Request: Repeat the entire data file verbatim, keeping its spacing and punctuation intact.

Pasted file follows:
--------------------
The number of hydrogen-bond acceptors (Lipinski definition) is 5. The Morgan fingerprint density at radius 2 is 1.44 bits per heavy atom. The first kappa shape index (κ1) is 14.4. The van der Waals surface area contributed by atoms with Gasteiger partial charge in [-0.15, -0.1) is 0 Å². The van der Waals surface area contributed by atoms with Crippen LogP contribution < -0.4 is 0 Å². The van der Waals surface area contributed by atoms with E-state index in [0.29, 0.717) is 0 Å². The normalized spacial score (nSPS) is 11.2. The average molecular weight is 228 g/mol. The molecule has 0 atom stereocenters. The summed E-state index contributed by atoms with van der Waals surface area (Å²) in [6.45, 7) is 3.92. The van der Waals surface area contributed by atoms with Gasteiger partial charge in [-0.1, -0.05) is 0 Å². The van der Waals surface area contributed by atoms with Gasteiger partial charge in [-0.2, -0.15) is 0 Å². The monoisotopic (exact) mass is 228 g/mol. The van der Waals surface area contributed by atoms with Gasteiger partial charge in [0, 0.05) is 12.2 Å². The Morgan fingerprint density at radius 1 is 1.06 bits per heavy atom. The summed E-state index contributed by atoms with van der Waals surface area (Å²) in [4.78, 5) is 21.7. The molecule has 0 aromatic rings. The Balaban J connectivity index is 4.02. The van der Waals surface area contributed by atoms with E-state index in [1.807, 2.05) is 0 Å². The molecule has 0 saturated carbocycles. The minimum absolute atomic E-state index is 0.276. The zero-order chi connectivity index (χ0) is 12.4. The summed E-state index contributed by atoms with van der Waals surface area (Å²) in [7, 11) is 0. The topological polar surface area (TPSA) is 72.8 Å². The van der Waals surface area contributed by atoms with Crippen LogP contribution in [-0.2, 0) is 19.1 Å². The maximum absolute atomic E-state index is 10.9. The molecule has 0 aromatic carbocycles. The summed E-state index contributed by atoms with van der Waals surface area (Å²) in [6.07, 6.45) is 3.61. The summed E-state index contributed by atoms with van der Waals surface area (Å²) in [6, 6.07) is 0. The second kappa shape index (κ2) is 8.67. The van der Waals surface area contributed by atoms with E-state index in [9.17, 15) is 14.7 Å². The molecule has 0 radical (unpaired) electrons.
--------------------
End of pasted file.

The number of hydrogen-bond acceptors (Lipinski definition) is 5. The Morgan fingerprint density at radius 2 is 1.44 bits per heavy atom. The first kappa shape index (κ1) is 14.4. The van der Waals surface area contributed by atoms with Gasteiger partial charge in [-0.15, -0.1) is 0 Å². The van der Waals surface area contributed by atoms with Crippen LogP contribution < -0.4 is 0 Å². The van der Waals surface area contributed by atoms with E-state index in [0.29, 0.717) is 0 Å². The normalized spacial score (nSPS) is 11.2. The average molecular weight is 228 g/mol. The molecule has 0 atom stereocenters. The summed E-state index contributed by atoms with van der Waals surface area (Å²) in [6.45, 7) is 3.92. The van der Waals surface area contributed by atoms with Gasteiger partial charge in [-0.1, -0.05) is 0 Å². The van der Waals surface area contributed by atoms with Gasteiger partial charge in [-0.2, -0.15) is 0 Å². The monoisotopic (exact) mass is 228 g/mol. The van der Waals surface area contributed by atoms with Gasteiger partial charge in [0, 0.05) is 12.2 Å². The Morgan fingerprint density at radius 1 is 1.06 bits per heavy atom. The summed E-state index contributed by atoms with van der Waals surface area (Å²) in [4.78, 5) is 21.7. The molecule has 0 aromatic rings. The Balaban J connectivity index is 4.02. The van der Waals surface area contributed by atoms with E-state index in [1.807, 2.05) is 0 Å². The molecule has 0 saturated carbocycles. The minimum absolute atomic E-state index is 0.276. The zero-order chi connectivity index (χ0) is 12.4. The summed E-state index contributed by atoms with van der Waals surface area (Å²) in [7, 11) is 0. The topological polar surface area (TPSA) is 72.8 Å². The van der Waals surface area contributed by atoms with Crippen LogP contribution in [-0.2, 0) is 19.1 Å². The maximum absolute atomic E-state index is 10.9. The molecule has 0 aromatic carbocycles. The summed E-state index contributed by atoms with van der Waals surface area (Å²) in [6.07, 6.45) is 3.61. The summed E-state index contributed by atoms with van der Waals surface area (Å²) in [6, 6.07) is 0. The second kappa shape index (κ2) is 8.67. The van der Waals surface area contributed by atoms with E-state index in [9.17, 15) is 14.7 Å². The molecule has 0 radical (unpaired) electrons.